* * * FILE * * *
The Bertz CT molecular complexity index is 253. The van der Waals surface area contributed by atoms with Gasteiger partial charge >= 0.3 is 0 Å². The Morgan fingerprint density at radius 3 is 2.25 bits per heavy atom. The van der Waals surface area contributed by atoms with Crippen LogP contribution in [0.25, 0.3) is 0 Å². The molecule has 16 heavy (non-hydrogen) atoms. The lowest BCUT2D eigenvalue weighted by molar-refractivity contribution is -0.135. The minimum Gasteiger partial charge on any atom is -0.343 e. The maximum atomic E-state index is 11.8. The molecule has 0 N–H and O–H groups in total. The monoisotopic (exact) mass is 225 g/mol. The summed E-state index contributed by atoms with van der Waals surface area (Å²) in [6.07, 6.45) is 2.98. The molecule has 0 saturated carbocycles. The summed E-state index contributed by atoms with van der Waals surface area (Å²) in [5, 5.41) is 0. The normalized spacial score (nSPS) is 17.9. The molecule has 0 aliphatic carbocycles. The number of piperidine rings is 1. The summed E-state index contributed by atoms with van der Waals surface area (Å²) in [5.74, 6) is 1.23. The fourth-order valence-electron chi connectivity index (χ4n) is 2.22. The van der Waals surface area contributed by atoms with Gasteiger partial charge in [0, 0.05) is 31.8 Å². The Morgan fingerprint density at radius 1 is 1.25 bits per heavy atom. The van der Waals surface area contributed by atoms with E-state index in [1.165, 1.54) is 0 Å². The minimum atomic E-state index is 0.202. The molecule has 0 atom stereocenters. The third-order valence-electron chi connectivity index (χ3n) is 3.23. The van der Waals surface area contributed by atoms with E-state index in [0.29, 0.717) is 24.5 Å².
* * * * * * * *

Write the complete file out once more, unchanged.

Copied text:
The Bertz CT molecular complexity index is 253. The van der Waals surface area contributed by atoms with Gasteiger partial charge >= 0.3 is 0 Å². The Morgan fingerprint density at radius 3 is 2.25 bits per heavy atom. The van der Waals surface area contributed by atoms with Crippen LogP contribution in [0.25, 0.3) is 0 Å². The molecule has 16 heavy (non-hydrogen) atoms. The lowest BCUT2D eigenvalue weighted by molar-refractivity contribution is -0.135. The minimum Gasteiger partial charge on any atom is -0.343 e. The maximum atomic E-state index is 11.8. The molecule has 0 N–H and O–H groups in total. The monoisotopic (exact) mass is 225 g/mol. The summed E-state index contributed by atoms with van der Waals surface area (Å²) in [6.07, 6.45) is 2.98. The molecule has 0 saturated carbocycles. The summed E-state index contributed by atoms with van der Waals surface area (Å²) in [5, 5.41) is 0. The normalized spacial score (nSPS) is 17.9. The molecule has 0 aliphatic carbocycles. The number of piperidine rings is 1. The summed E-state index contributed by atoms with van der Waals surface area (Å²) in [5.74, 6) is 1.23. The fourth-order valence-electron chi connectivity index (χ4n) is 2.22. The van der Waals surface area contributed by atoms with Gasteiger partial charge in [0, 0.05) is 31.8 Å². The Morgan fingerprint density at radius 1 is 1.25 bits per heavy atom. The van der Waals surface area contributed by atoms with E-state index in [1.165, 1.54) is 0 Å². The minimum atomic E-state index is 0.202. The molecule has 0 atom stereocenters. The third-order valence-electron chi connectivity index (χ3n) is 3.23. The van der Waals surface area contributed by atoms with E-state index in [0.29, 0.717) is 24.5 Å².